What's with the size obsession? I'm a normal sized adult Caucasian male, and even the grip on the old Rebel was too small.
At least CSC cameras have small, light lenses so the grip is far less important. But being the smallest and lightest DSLR is kind of pointless if practically EVERY CSC is smaller still.
It's like being the lightest person in the slimming club.
jameshamm: A better concept would be to follow more closely a design vastly superior to today's camera designs: The eye.
Start with a spherical sensor and suddenly your lens can be surprisingly simple. You say it's too hard to build? A sensor is made by depositing chemicals on a back plane. The only thing that's hard about it is to ramp up production.
When you can create an optically perfect parabolic silicon wafer and mass produce it let me know.
Deleted pending purge: No such thing like Pro cameras, there's only Pro photographers. And what makes them Pro (besides being obvious where their bread comes from) is sometimes the fact that they can do good photos with any camera. Otherwise, mercantilistic lore or not, there are only expensive, less expensive, not expensive, and cheap cameras. Technically, these will do what their specs say, if you either need or can afford to use them. But in the end, it will always be 10% equipment and 90% author - at any price level.
To be fair, some PJ environments are tough on gear, others are not. I know quite a few still using their old D2Xs, because they are incredibly rugged, file sizes are small and quality is not very important (uploading low qual JPEGs is fine for newspapers and web).
Then again, this very site has shown PJ work done on smart phones. Just saying...
Seems the people who always go for the latest DSLRs these days are sports photographers (OK I can see that) and videographers.
But that's hardly the sum-total of "professional photography", it just happens to be the one Canon and Nikon care about.
zinedi: Again and again - no built-in viewfinder - no camera. Be happy Fuji - competition is still blind. Competition still sleeping.
Size is not an end in itself, at least in functional terms, though looking at some new Japanese cameras you do wonder.
There comes a point when something can be too small to have necessary features or handle comfortably. Not having an eye finder which can accurately check focus on a high resolution large sensor camera is a nonsense, RX1 especially.
This camera has been aimed squarely at Nikon SLR users to stop them buying competitors CSCs, but it's a niche in a niche - really doesn't have broad based appeal at this price.
Interesting that Fuji got some criticism for the "bulk" of their cameras but the upside is that they can build faster, higher quality lenses. As compromises go it's one I personally appreciate. The lenses are still quite a bit smaller than SLR equivalents but still fast, beautifully made and easy to handle.
I like 28 for street work. Reminds me of the Ricoh GR series.
You can always crop a bit but you can't always stand back far enough. Don't need one, don't plan on getting one, but I can see why some people would love to have one of these in the bag with their SLR for opportunistic shots, and the sensor is well proven.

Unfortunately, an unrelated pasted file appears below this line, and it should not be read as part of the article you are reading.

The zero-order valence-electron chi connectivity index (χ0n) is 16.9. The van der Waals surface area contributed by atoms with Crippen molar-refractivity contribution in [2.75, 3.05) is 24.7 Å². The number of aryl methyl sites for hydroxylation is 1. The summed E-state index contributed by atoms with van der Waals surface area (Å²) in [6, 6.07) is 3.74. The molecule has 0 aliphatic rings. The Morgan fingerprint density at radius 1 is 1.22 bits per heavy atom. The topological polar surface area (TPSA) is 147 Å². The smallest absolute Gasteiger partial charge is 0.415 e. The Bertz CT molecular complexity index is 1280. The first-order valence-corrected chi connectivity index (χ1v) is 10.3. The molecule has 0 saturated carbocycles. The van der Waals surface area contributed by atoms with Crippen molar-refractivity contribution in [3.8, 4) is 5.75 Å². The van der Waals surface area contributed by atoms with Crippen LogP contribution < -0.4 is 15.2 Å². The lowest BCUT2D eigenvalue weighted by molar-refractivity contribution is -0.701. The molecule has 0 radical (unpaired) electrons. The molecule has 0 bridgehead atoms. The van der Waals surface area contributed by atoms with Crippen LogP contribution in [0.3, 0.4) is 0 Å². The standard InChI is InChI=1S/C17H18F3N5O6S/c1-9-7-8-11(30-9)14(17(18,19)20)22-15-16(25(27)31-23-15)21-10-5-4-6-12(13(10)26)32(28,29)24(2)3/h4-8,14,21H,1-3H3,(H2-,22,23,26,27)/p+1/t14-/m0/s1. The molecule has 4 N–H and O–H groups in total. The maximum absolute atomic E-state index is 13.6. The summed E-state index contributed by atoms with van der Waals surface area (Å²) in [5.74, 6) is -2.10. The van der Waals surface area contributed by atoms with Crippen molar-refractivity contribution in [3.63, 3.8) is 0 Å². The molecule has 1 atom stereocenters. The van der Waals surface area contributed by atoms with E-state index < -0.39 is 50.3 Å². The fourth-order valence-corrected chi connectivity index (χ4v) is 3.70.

For Nikon users it's nice to have a compact that can exploit the same development parameters as their SLRs.
My only question is why don't they release a fixed lens zoom version of the 1 series (not instead of this but as a competitor to the RX100, which hits the performance/convenience sweet spot for a lot of users).
gl2k: Oh Dear Fuji. Goofing with a RAW file is never such an ingenious idea. The noise level is incredibly low compared to the elite DSLRs (Nikon D4, Canon 1Dx) but none of the higher ISO images is sharp but soft and smeared. Sorry that sucks and belongs to a entry level body at best.
There is far more detail loss in the other cameras. Fuji are not cooking the raw files, the demosaic method for this camera simply removes a lot of chroma noise. The default sharpening on the ACR release candidate is also very low. The converter that comes with the camera is a lot crisper, but ACR sharpens up pretty well too.
57even: Just for the record, and for all the people here whose opinions are so important (to them), I have been reading DPR's reviews for a very long time and I have never once found any discrepancy between the reviewer's findings and my own for any camera I have actually used. Make that around 10 so far.
So, if you don't like a camera for the simple reason that DPR likes it more that yours, there are three possible reasons....
1. They were considering the target user, not you. It's perfectly possible a more left field camera (Sigma DP1?) may actually work perfectly for you because the cons don't matter and the pros do - to YOU. Go for it. I respect your choice.2. You don't understand how the reviews are conducted and the significance of the findings and conclusions. This seems pretty common judging by the comments.3. You really need to grow up. No-one cares if you don't own the best camera in the world, or if you are insecure about making the "wrong" choice.
Just take photographs.
Look, you all can find things you disagree with, but look back through the review and there is usually a good reason for what they said.
But lets get one thing totally straight - I value THEIR opinion more that YOURS.
Just for the record, and for all the people here whose opinions are so important (to them), I have been reading DPR's reviews for a very long time and I have never once found any discrepancy between the reviewer's findings and my own for any camera I have actually used. Make that around 10 so far.